There was a time when David Beckham was the second most recognised foreign name in Japan after Coca-Cola but these days they have their own hero; another footballer not afraid of a sharp haircut and a bit of bleach. One of Keisuke Honda's principal attractions is his sheer versatility. Since making his name with Nagoya Grampus Eight, he has played anywhere from left-back to centre-forward, although it was not until his international manager, Takeshi Okada, shifted him into a more attacking role that he and Japan began to shine.
When moving from Nagoya to the Dutch club Velno, Honda gained a reputation for scoring spectacular goals – like the free-kick in Rustenburg that left Thomas Sorensen floundering in Japan's 3-1 win over Denmark that saw them through to the knockout stages for the first time outside their own country.
But, perhaps his finest moment in this World Cup came not with a goal but with an assist in the same game. He picked up the ball on the edge of the Denmark box and executed a delightful turn to beat his defender and find space in the area. Many a player would have shot at goal but, with an onrushing Sorensen looming large, Honda had the audacity, vision and ability to cut the ball back to Shinji Okazaki, who slotted into an empty net. The move sealed victory for Japan, who were just 2-1 up at the time and trying to hold back the Danish advances.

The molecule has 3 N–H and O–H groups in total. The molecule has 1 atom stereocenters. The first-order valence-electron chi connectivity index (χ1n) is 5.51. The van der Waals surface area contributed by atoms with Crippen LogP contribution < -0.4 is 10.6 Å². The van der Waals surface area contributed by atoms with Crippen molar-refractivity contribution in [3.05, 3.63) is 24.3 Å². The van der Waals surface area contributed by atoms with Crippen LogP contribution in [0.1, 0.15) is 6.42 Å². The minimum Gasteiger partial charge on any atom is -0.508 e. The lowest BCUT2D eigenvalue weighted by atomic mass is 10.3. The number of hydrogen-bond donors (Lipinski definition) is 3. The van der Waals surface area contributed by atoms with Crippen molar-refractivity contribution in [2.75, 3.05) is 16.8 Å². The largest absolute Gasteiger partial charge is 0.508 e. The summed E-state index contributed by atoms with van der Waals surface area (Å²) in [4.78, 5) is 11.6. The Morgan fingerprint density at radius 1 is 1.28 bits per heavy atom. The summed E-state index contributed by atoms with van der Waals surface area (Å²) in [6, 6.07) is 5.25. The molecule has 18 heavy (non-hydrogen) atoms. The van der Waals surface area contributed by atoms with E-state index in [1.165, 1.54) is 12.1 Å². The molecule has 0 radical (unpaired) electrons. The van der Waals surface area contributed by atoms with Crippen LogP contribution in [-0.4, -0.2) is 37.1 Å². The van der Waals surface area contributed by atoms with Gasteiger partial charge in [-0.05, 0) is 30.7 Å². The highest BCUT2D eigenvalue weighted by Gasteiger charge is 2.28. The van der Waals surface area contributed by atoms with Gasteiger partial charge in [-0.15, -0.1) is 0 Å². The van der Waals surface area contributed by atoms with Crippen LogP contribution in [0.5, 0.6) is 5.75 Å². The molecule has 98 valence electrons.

In December, Honda's talents earned him a €6m (£4.9m) transfer to Russia and CSKA Moscow which provided him with a foothold in the Champions League. He is the Blue Samurai's one unquestioned star and when they returned from Rustenburg to their base in George by the Indian Ocean, hundreds of fans from the neighbouring township of Lawaai-kamp gathered to greet Honda – all shouting his name. It was the kind of treatment Beckham used to get.